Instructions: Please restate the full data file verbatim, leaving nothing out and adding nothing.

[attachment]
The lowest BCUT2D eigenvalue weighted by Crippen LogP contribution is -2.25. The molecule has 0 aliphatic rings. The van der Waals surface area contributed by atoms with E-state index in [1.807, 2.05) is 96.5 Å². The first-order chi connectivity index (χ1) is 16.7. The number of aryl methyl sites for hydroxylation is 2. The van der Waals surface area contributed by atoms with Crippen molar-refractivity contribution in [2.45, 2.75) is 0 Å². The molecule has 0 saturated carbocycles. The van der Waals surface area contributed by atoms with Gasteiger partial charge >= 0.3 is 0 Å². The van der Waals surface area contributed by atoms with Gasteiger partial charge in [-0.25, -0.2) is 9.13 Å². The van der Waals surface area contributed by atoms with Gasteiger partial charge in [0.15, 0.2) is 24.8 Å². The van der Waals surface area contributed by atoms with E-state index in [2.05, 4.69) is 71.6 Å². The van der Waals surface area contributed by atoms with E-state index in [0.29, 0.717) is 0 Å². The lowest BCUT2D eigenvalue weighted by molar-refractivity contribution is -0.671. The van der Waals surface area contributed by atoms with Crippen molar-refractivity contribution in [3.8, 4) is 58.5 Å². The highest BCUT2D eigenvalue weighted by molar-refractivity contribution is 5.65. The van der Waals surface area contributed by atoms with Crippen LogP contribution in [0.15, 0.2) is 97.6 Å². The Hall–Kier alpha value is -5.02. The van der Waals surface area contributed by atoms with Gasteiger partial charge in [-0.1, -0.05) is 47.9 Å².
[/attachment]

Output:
The lowest BCUT2D eigenvalue weighted by Crippen LogP contribution is -2.25. The molecule has 0 aliphatic rings. The van der Waals surface area contributed by atoms with E-state index in [1.807, 2.05) is 96.5 Å². The first-order chi connectivity index (χ1) is 16.7. The number of aryl methyl sites for hydroxylation is 2. The van der Waals surface area contributed by atoms with Crippen molar-refractivity contribution in [2.45, 2.75) is 0 Å². The molecule has 0 saturated carbocycles. The van der Waals surface area contributed by atoms with Gasteiger partial charge >= 0.3 is 0 Å². The van der Waals surface area contributed by atoms with Gasteiger partial charge in [-0.25, -0.2) is 9.13 Å². The van der Waals surface area contributed by atoms with Gasteiger partial charge in [0.15, 0.2) is 24.8 Å². The van der Waals surface area contributed by atoms with E-state index in [2.05, 4.69) is 71.6 Å². The van der Waals surface area contributed by atoms with E-state index in [0.29, 0.717) is 0 Å². The lowest BCUT2D eigenvalue weighted by molar-refractivity contribution is -0.671. The van der Waals surface area contributed by atoms with Crippen molar-refractivity contribution in [3.8, 4) is 58.5 Å². The highest BCUT2D eigenvalue weighted by molar-refractivity contribution is 5.65. The van der Waals surface area contributed by atoms with Crippen LogP contribution in [0.15, 0.2) is 97.6 Å². The Hall–Kier alpha value is -5.02. The van der Waals surface area contributed by atoms with Gasteiger partial charge in [-0.1, -0.05) is 47.9 Å².